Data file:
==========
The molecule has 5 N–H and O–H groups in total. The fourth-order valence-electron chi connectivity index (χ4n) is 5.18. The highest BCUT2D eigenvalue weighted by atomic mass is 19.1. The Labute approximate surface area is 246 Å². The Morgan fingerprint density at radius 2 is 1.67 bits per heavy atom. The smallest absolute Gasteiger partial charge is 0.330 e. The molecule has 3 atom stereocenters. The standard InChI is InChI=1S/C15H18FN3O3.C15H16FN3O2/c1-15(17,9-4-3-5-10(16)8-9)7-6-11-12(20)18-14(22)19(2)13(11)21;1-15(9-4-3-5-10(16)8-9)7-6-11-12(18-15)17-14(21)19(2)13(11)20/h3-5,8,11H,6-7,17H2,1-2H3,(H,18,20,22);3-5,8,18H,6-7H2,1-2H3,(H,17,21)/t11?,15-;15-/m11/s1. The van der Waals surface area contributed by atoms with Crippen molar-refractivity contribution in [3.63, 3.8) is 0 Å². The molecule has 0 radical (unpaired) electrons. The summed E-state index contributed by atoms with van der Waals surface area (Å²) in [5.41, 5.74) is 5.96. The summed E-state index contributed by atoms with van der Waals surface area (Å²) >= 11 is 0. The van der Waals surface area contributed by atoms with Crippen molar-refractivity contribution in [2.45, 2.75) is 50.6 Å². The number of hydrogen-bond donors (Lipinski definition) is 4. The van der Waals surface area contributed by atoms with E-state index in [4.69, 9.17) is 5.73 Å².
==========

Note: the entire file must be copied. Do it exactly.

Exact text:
The molecule has 5 N–H and O–H groups in total. The fourth-order valence-electron chi connectivity index (χ4n) is 5.18. The highest BCUT2D eigenvalue weighted by atomic mass is 19.1. The Labute approximate surface area is 246 Å². The Morgan fingerprint density at radius 2 is 1.67 bits per heavy atom. The smallest absolute Gasteiger partial charge is 0.330 e. The molecule has 3 atom stereocenters. The standard InChI is InChI=1S/C15H18FN3O3.C15H16FN3O2/c1-15(17,9-4-3-5-10(16)8-9)7-6-11-12(20)18-14(22)19(2)13(11)21;1-15(9-4-3-5-10(16)8-9)7-6-11-12(18-15)17-14(21)19(2)13(11)20/h3-5,8,11H,6-7,17H2,1-2H3,(H,18,20,22);3-5,8,18H,6-7H2,1-2H3,(H,17,21)/t11?,15-;15-/m11/s1. The van der Waals surface area contributed by atoms with Crippen molar-refractivity contribution in [3.63, 3.8) is 0 Å². The molecule has 0 radical (unpaired) electrons. The summed E-state index contributed by atoms with van der Waals surface area (Å²) in [5.41, 5.74) is 5.96. The summed E-state index contributed by atoms with van der Waals surface area (Å²) >= 11 is 0. The van der Waals surface area contributed by atoms with Crippen molar-refractivity contribution in [2.45, 2.75) is 50.6 Å². The number of hydrogen-bond donors (Lipinski definition) is 4. The van der Waals surface area contributed by atoms with E-state index in [4.69, 9.17) is 5.73 Å².